We all want to get more attention for the posts we write, no matter if it's here on LinkedIn or elsewhere. That desire is inherent in all writers and important to many business owners that rely at least partially on content marketing.
Here on LinkedIn, there are many writers working as hard as they can to get more exposure for themselves and for other writers as well. It's a great collaboration that represents true social networking.
But it all starts with what you're writing. I'm not talking about whether you consider yourself a good writer or not, but what you are choosing to write about and how you present it.
Have you been a follower or a leader?
That's the first question you have to ask yourself and you need to be honest about it.
Here's what happens and has happened for years. One 'influencer', I use that word not as LinkedIn uses it, but as an indicator of someone people listen to, will write something like 'This is how to do SEO' or lay out how to do something else.
Then, everyone will read it and rush out to do exactly what that person said. Now a large group of people are doing the same thing rendering the advice useless since it destroys any chance of an advantage you might have had if you had created your own way to get it done.
I'm not saying don't listen to successful people in your field. But your first thought should be, "How can I do better than they did?" not "Ohh! I have to do exactly what he did to be successful!
How does that apply to writing?
Businesses like Hubspot, BuzzSumo and others do a lot of studies...
- Which headlines got the most shares and likes?
- What time of day should I post to each social network to get the most views?
- How many words should be in a blog post to get the best results?
They have a lot of studies I didn't include, but you get the idea. They try to break it down using just analytics. They come up with lists...
- The 50 Email Subject Lines That Get Opened The Most
- The 100 Blog Titles that Work The Best
These suggested headlines have blanks you are just supposed to fill in like; The 7 Best ways to Improve Your ______ or 5 _____ Tips to Get More _____.
2 Ways To Figure Out if You've Been A Follower
- You subscribe to the blogs or videos of some leaders in your industry and follow their examples to the letter.
- You've ever selected your blog post titles or email subject lines based on one of those lists or studies.
I just had to make a list.
How To Become A Leader Instead
Stop following. Take the advice offered and look for what it's missing instead of blindly following the advice. Improve on it.
Stop reading anything that tells you how to write your titles. Be original instead. Try new things. What questions do your potential customers ask you a lot? You already have titles.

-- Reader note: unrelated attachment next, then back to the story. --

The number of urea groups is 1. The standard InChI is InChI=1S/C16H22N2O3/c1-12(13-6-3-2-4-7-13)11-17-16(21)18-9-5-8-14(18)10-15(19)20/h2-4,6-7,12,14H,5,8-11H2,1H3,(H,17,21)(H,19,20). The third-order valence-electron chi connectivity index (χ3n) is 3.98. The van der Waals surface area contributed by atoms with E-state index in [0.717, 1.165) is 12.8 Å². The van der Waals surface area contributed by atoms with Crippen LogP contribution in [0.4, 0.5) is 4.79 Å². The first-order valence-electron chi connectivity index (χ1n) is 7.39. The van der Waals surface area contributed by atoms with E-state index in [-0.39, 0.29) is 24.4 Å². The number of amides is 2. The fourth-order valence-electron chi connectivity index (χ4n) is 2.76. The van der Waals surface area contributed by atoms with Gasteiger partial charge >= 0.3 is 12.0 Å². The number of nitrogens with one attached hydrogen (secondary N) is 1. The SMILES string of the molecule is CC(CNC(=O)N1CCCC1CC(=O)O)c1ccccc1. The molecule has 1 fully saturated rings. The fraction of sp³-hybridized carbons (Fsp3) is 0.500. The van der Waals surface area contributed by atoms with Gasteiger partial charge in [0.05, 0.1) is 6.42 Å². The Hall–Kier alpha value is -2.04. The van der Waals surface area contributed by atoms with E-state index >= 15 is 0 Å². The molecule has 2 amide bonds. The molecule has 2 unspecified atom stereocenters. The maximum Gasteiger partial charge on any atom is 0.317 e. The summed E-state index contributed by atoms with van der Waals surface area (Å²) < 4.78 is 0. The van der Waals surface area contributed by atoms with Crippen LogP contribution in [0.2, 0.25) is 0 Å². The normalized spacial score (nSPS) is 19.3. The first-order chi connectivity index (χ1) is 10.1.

Quit believing that analytics alone should be your guide. Trust your gut instincts. If you truly know the topics you are writing about, then your gut instincts may be better than any other way to move ahead of the pack.
Tell stories. People love stories. Add what you learned from the story or what others can learn from it.
Write from the heart. Don't try to be so professional that you lose your human side. Nobody wants to do business with a robot.
Be yourself and quit being afraid some people might not like you. Some won't. Accept it. Some will and they are your target audience.
There's an old saying in sales...
You can't sell everybody, but everyone can be sold.
While that applies to selling, it also applies to acquiring an audience for what you write. It means that someone who doesn't like someone else's writing about a topic may like your posts on that very same topic and vice versa.
By being yourself, it becomes easy to be original and unique. It becomes easier to write. Speaking from the heart and sharing your own emotions creates an emotion in the reader as well.
Think about the movies you really like. If a movie can make you laugh, you like it. If it makes you cry, you like it. But if a movie can make you both laugh and cry, you never forget it.
I'm not saying make people cry. I'm not saying all of your posts should be emotional in nature. what I am saying is think about who you're writing to and figure out how to 'reach' them in some way.
Establishing yourself as an expert is fairly easy, if you really are one. Making a real connection with your readers is the hardest part for most. But if you truly want to be successful at writing, it's what you have to do.
No catchy headline generated from analytics will ever replace that real connection.
Chris McElroy has been producing content for websites, blogs, press releases and more for clients over the last 20 years. View more posts here.